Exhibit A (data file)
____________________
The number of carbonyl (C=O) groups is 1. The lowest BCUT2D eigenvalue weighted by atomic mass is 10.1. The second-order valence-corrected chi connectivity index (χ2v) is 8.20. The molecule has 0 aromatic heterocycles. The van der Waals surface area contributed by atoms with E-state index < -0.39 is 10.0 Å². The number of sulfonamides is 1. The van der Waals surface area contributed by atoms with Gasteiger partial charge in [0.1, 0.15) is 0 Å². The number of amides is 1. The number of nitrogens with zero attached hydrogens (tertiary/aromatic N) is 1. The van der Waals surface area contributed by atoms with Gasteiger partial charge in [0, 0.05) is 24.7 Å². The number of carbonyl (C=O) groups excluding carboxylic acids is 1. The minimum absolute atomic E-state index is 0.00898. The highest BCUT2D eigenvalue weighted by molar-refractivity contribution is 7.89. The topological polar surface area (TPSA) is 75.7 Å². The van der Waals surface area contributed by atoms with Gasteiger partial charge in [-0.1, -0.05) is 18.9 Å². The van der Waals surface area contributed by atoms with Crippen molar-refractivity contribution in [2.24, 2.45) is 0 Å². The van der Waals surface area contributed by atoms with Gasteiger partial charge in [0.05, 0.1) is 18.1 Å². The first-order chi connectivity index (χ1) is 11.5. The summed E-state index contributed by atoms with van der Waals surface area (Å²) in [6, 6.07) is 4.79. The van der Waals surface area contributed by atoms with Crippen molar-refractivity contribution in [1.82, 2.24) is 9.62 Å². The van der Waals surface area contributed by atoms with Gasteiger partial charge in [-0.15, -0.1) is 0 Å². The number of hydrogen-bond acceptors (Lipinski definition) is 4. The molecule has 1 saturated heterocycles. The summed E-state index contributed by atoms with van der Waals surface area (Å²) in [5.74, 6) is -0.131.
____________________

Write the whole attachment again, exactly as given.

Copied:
The number of carbonyl (C=O) groups is 1. The lowest BCUT2D eigenvalue weighted by atomic mass is 10.1. The second-order valence-corrected chi connectivity index (χ2v) is 8.20. The molecule has 0 aromatic heterocycles. The van der Waals surface area contributed by atoms with E-state index < -0.39 is 10.0 Å². The number of sulfonamides is 1. The van der Waals surface area contributed by atoms with Gasteiger partial charge in [0.1, 0.15) is 0 Å². The number of amides is 1. The number of nitrogens with zero attached hydrogens (tertiary/aromatic N) is 1. The van der Waals surface area contributed by atoms with Gasteiger partial charge in [0, 0.05) is 24.7 Å². The number of carbonyl (C=O) groups excluding carboxylic acids is 1. The minimum absolute atomic E-state index is 0.00898. The highest BCUT2D eigenvalue weighted by molar-refractivity contribution is 7.89. The topological polar surface area (TPSA) is 75.7 Å². The van der Waals surface area contributed by atoms with Gasteiger partial charge in [-0.1, -0.05) is 18.9 Å². The van der Waals surface area contributed by atoms with Crippen molar-refractivity contribution in [2.24, 2.45) is 0 Å². The van der Waals surface area contributed by atoms with Gasteiger partial charge in [0.05, 0.1) is 18.1 Å². The first-order chi connectivity index (χ1) is 11.5. The summed E-state index contributed by atoms with van der Waals surface area (Å²) in [6, 6.07) is 4.79. The van der Waals surface area contributed by atoms with Crippen molar-refractivity contribution in [1.82, 2.24) is 9.62 Å². The van der Waals surface area contributed by atoms with Gasteiger partial charge in [-0.15, -0.1) is 0 Å². The number of hydrogen-bond acceptors (Lipinski definition) is 4. The molecule has 1 saturated heterocycles. The summed E-state index contributed by atoms with van der Waals surface area (Å²) in [5.74, 6) is -0.131.